GEORGE HERBERT McCORD
Born on August 1, 1848 in Manhattan, New York, George Herbert McCord was considered a central figure of the second generation Hudson River painters. While McCord described himself as mostly self-taught, he attended the Hudson River Institute and the Claverack Academy in New York. He also spent time studying in the studios of Samuel Morse and Scottish born painter James Fairman. It wasn’t long before McCord’s talents earned him space in an exhibition at the National Academy of Design in 1870. In 1874 McCord wintered in St. Augustine, Florida painting in the company of Martin Johnson Heade, George Inness, Frank Shapleigh, Otto Bacher and John Bunyan Bristol.
During his life McCord would set his easel in Paris, Venice, Scotland, throughout New England, Canada, Florida, and the Upper Mississippi, but the most publicized trip of his career was when he was invited to participate on a tour to the Grand Canyon in 1910. In celebration of the unfolding of the American West, the Santa Fe Railroad and the American Lithographic Company arranged for a well-publicized train trip from Chicago to The Canyon. The beloved American artists on the trip were treated like celebrities. One reported publicity stunt described the artists, upon arrival at the Canyon, as being lead to the rim with their eyes closed. When they opened them they were stunned by the magnificent beauty at their feet and rushed to record it in the studios built along the rim. Nina Spaulding of the Toledo Art Museum was on the tour and wrote of the historical significance of the artists’ venture: “Never before had so large a group of serious artists made such a pilgrimage to the Far West with the avowed intention of studying a given point of their own country.” The resulting paintings, together with Grand Canyon views by E.J. Dressler (1859-1907), George Innes Jr. (1853-1926), George McCord (1848-1909), William Ritchel (1864-1948), and Joseph Henry Sharp (1859-1953) were exhibited around the country.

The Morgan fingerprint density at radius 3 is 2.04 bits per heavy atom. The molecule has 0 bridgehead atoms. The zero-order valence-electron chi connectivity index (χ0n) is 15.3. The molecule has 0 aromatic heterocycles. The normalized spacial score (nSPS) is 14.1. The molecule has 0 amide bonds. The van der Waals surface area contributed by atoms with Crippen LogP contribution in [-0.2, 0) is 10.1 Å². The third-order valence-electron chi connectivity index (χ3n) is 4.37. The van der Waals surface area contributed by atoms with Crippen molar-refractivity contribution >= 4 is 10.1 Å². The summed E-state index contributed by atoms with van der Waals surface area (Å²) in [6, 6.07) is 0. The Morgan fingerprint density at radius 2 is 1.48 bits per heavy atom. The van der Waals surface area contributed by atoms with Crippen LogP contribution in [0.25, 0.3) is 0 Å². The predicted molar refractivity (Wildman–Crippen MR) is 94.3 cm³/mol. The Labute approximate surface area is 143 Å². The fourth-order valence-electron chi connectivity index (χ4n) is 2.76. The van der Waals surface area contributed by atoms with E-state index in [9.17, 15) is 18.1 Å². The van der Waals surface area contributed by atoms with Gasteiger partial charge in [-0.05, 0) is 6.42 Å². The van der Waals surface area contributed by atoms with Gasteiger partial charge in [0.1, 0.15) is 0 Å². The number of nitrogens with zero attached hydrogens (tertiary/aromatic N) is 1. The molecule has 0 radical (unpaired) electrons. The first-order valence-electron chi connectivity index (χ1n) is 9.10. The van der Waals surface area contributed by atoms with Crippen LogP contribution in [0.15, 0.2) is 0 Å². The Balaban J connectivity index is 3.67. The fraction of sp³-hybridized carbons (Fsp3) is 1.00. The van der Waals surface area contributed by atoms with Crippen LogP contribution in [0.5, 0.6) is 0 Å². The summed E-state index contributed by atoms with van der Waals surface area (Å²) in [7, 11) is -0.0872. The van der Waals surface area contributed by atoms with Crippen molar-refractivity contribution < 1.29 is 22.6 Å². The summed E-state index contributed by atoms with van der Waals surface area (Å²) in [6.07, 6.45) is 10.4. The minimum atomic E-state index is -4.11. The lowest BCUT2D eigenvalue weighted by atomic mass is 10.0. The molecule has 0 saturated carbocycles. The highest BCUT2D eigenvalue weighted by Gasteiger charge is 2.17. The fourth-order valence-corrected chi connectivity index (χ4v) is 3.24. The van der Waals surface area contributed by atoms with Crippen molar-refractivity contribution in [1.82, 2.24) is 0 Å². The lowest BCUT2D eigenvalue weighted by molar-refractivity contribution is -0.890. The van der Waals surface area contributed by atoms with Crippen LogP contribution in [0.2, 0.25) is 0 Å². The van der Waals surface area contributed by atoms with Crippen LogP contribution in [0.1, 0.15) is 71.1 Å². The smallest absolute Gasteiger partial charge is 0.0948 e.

McCord would go on another publicity trip during his life when he was invited to paint scenes along the Erie Canal. His skill and reputation would also earn him a commission from Andrew Carnegie to paint the scenery around his castle in Cluny, Scotland.
During his lifetime McCord won medals from the New Orleans Exposition, the Mechanics Institute of Boston, and the St. Louis Exposition. He was a regular exhibitor at the National Academy of Design, the Brooklyn Art Association, and the Pennsylvania Academy of the Fine Arts. Today, his work can be found at The Brooklyn Museum of Art, the Hudson River Museum, and the Museum of Fine Arts, Houston, Museum of Fine Arts in Boston, and the Metropolitan Museum of Art in New York.